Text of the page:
For our anniversary, FI took me to Ushiwakamaru, a fabulously low-key traditional Japanese restaurant in the West Village. It was a surprise, so I all knew was that I had to be at the corner of W. Houston and MacDougall. I actually got there a little early and it was freezing so I ducked into the restaurant on the corner for a glass of wine and to warm up. I hoped it wasn't the place we were having dinner, which it wasn't.
We had 7pm reservations and when we arrived, we saw that FI's name was written along with 7pm on a little placecard at our seats at the counter. This place was recommended by his co-worker who also suggested we sit at the counter so we could see the chefs do their sushi magic.
Our place settings at the counter.
We ordered sake and they brought out a tray of sake cups, all mismatched, for us to choose from. This was fun! I've never done this before, but I'm guessing sake cups are like wine glasses - different shapes for different types of sake.
We decided to go with the chef's menu where they make you plates of sushi based on what they know is fresh and have available and how they want you to enjoy the meal.
What was super cool was that we got to watch him prepare our meal in front of us and watch him do other meals as well.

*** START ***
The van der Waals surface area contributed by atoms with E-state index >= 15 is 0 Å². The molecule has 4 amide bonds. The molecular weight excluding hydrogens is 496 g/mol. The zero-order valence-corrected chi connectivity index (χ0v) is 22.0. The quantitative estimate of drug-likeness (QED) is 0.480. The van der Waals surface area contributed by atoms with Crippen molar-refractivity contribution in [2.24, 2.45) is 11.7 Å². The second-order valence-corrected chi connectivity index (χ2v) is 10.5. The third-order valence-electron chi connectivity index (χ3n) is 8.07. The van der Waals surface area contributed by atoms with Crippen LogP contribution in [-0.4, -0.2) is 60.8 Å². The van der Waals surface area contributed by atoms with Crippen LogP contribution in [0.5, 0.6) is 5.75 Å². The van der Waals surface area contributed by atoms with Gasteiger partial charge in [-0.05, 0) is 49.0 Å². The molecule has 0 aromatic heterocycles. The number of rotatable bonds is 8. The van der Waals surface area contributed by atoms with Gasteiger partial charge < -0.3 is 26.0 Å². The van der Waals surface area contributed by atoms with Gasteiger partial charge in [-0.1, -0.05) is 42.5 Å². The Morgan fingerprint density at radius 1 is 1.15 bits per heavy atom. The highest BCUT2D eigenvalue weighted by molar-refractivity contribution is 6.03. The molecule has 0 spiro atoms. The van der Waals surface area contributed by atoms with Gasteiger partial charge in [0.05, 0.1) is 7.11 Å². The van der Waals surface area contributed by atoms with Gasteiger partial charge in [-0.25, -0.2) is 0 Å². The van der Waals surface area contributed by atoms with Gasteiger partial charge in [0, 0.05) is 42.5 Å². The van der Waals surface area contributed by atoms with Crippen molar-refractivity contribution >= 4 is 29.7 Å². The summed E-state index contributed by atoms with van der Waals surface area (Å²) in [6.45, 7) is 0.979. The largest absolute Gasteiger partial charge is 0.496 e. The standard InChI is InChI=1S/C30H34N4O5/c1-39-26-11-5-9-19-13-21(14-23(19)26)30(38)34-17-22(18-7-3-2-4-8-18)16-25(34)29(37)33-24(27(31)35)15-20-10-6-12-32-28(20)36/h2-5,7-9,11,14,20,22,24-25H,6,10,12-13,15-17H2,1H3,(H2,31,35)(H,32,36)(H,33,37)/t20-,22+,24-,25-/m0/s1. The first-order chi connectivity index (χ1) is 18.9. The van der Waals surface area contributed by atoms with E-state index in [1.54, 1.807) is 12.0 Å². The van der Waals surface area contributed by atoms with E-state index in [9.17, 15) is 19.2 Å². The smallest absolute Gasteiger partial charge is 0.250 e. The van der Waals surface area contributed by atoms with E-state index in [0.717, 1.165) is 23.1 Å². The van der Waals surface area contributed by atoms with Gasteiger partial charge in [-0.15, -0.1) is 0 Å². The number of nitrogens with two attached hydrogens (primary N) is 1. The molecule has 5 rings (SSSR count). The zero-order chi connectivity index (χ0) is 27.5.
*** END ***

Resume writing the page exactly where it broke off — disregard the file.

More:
Here is the sushi board with the different kinds of seafood he picked out and sorting before plating.
We started out with an appetizer - a fried eggplant soup that was very light and warm in our tummies.
First course - sashmi. I ate it from right to left, going darker in color. Each piece of fish was so fresh, there was no fishy taste and it melted in my mouth.
I gasped at the octopus tentacles the chef pulled out and he agreeably posed for a snapshot.
Second course - sushi, plain on rice. We had all of our sushi and sashmi in Japan this way and loved it. The freshness of the fish required no other "weird" ingredients (cream cheese, avocado, veggies, etc.) to mask its taste. We actually didn't go out for sushi for about 3 months after we got back, figuring that any taste would just make us miss the sushi in Japan even more. But these were delicious. I even did the unorthodox method of putting the sushi in my mouth upside-down (as suggested by Barry Nalebuff) so I could taste the fish better.
Third course - different types of sushi. Here we got to try some other kinds of seafood - eel, roe, etc. What was cool about these sushi pieces was the different textures of each piece. The red roe was soft and each bead exploded with salty goodness. The eel tasting a bit tougher than fish so you had something to chew. The yellow roe with lots of little beads that rolled around on your tongue.
Finally we had a red bean dessert with tapioca balls. This was a wonderful way to end the evening. Red bean is one of my favorite dessert ingredients.
It was a great anniversary dinner. I loved the truly authentic sushi they had and it was fun to be surprised by the chef's menu.